Sorry, make that Alexandra Kralik, the Broward School District and the Broward Teachers’ Union. Kralik, a kindergarten teacher, scores high on my angerometer because she has a habit of using physical force on the five-year-olds in her classroom. Her employer and her union score high because they keep letting it happen.
Check out this news article about Kralik, and this one, too. Read them closely: she has been caught six times, at different schools, but she keeps returning to the classroom. Why? Because unlike real life, a history of violence doesn’t matter. In this Florida school district, getting caught slamming a child’s head into a counter means you can come back to teaching once you read a letter they send you.
Here’s Steve Rossi, her union’s lawyer, in one of those articles: “Each case is looked at independently, and this case is looked at independently. Anything concerning any prior incidents doesn’t apply; everything has to be looked at independently.”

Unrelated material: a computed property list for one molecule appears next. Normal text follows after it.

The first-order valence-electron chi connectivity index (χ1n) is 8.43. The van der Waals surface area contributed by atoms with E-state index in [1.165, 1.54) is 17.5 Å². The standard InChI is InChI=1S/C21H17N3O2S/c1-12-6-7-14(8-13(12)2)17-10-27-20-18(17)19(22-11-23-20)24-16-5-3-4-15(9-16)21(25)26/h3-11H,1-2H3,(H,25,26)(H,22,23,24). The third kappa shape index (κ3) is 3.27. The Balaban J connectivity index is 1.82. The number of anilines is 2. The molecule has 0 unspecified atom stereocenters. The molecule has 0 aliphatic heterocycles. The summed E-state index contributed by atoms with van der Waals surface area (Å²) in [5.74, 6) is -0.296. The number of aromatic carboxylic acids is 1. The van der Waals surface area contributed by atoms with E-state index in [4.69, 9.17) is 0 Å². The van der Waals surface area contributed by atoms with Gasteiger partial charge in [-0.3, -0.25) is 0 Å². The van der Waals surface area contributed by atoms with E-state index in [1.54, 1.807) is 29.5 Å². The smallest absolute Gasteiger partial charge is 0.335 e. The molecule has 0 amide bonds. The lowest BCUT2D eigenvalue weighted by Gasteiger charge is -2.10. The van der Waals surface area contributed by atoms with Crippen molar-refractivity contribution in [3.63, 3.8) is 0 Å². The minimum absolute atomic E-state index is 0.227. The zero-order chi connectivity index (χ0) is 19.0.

What? A teacher’s long history of hurting students doesn’t matter? How does that work? Oh, here’s how it works: she keeps getting teaching jobs, and kids keep being her victims. While honest parents are being railroaded by overzealous child-protection authorities, people in positions of trust keep getting away with it, because the system lets them.
Kralik was escorted out of her classroom a few days ago after yet another allegation of abuse, and is now working for the school board in a non-classroom position. Based on the policies of her employer and the rigorous defence mounted by her union, it looks like she might have to take a year off before she’s back in the classroom. And maybe also pay a $100 fine.
This is stupid and ridiculous. And where are the police? Children are assaulted and the perpetrator receives a written reprimand from her employer? Children come first, people. That’s clearly not the attitude at the Broward School District.
If I were a parent with kids in that system, my kids would not be at that school today. Or ever again. And if I had a kid in Kralik’s class, I’d be on the phone to the cops.